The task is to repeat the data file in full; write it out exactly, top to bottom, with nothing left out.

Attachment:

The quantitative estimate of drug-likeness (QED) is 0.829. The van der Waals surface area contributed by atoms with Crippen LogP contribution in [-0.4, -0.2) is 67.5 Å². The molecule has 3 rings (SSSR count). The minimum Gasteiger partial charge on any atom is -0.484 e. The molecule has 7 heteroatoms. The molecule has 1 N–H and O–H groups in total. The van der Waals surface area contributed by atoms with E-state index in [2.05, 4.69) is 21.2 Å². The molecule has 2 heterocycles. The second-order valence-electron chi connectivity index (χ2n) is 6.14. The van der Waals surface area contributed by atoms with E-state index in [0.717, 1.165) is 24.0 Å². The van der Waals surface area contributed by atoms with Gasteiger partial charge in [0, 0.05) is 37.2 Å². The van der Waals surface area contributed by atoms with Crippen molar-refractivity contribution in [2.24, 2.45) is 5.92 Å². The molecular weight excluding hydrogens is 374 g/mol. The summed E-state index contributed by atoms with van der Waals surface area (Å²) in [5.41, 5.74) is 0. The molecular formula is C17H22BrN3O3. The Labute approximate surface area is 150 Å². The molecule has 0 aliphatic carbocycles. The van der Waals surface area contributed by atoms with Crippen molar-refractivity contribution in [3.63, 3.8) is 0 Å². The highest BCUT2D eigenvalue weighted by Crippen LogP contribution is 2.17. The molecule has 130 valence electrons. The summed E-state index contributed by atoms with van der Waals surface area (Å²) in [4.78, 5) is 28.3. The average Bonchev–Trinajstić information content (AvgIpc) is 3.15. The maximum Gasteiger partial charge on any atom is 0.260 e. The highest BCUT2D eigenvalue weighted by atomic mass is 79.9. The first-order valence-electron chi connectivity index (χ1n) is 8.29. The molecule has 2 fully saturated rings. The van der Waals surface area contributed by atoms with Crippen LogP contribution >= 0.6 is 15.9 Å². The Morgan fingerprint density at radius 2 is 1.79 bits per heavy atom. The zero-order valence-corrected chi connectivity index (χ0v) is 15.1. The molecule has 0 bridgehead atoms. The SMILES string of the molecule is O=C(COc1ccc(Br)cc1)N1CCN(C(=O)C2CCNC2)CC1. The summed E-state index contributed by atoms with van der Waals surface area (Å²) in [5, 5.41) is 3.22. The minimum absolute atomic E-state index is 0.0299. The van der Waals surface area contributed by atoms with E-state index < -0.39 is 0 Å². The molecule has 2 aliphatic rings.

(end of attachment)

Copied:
The quantitative estimate of drug-likeness (QED) is 0.829. The van der Waals surface area contributed by atoms with Crippen LogP contribution in [-0.4, -0.2) is 67.5 Å². The molecule has 3 rings (SSSR count). The minimum Gasteiger partial charge on any atom is -0.484 e. The molecule has 7 heteroatoms. The molecule has 1 N–H and O–H groups in total. The van der Waals surface area contributed by atoms with E-state index in [2.05, 4.69) is 21.2 Å². The molecule has 2 heterocycles. The second-order valence-electron chi connectivity index (χ2n) is 6.14. The van der Waals surface area contributed by atoms with E-state index in [0.717, 1.165) is 24.0 Å². The van der Waals surface area contributed by atoms with Gasteiger partial charge in [0, 0.05) is 37.2 Å². The van der Waals surface area contributed by atoms with Crippen molar-refractivity contribution in [2.24, 2.45) is 5.92 Å². The molecular weight excluding hydrogens is 374 g/mol. The summed E-state index contributed by atoms with van der Waals surface area (Å²) in [5.41, 5.74) is 0. The molecular formula is C17H22BrN3O3. The Labute approximate surface area is 150 Å². The molecule has 0 aliphatic carbocycles. The van der Waals surface area contributed by atoms with Crippen molar-refractivity contribution in [3.63, 3.8) is 0 Å². The highest BCUT2D eigenvalue weighted by Crippen LogP contribution is 2.17. The molecule has 130 valence electrons. The summed E-state index contributed by atoms with van der Waals surface area (Å²) in [4.78, 5) is 28.3. The average Bonchev–Trinajstić information content (AvgIpc) is 3.15. The maximum Gasteiger partial charge on any atom is 0.260 e. The highest BCUT2D eigenvalue weighted by atomic mass is 79.9. The first-order valence-electron chi connectivity index (χ1n) is 8.29. The molecule has 2 fully saturated rings. The van der Waals surface area contributed by atoms with Crippen LogP contribution >= 0.6 is 15.9 Å². The Morgan fingerprint density at radius 2 is 1.79 bits per heavy atom. The zero-order valence-corrected chi connectivity index (χ0v) is 15.1. The molecule has 0 bridgehead atoms. The SMILES string of the molecule is O=C(COc1ccc(Br)cc1)N1CCN(C(=O)C2CCNC2)CC1. The summed E-state index contributed by atoms with van der Waals surface area (Å²) in [5, 5.41) is 3.22. The minimum absolute atomic E-state index is 0.0299. The van der Waals surface area contributed by atoms with E-state index < -0.39 is 0 Å². The molecule has 2 aliphatic rings.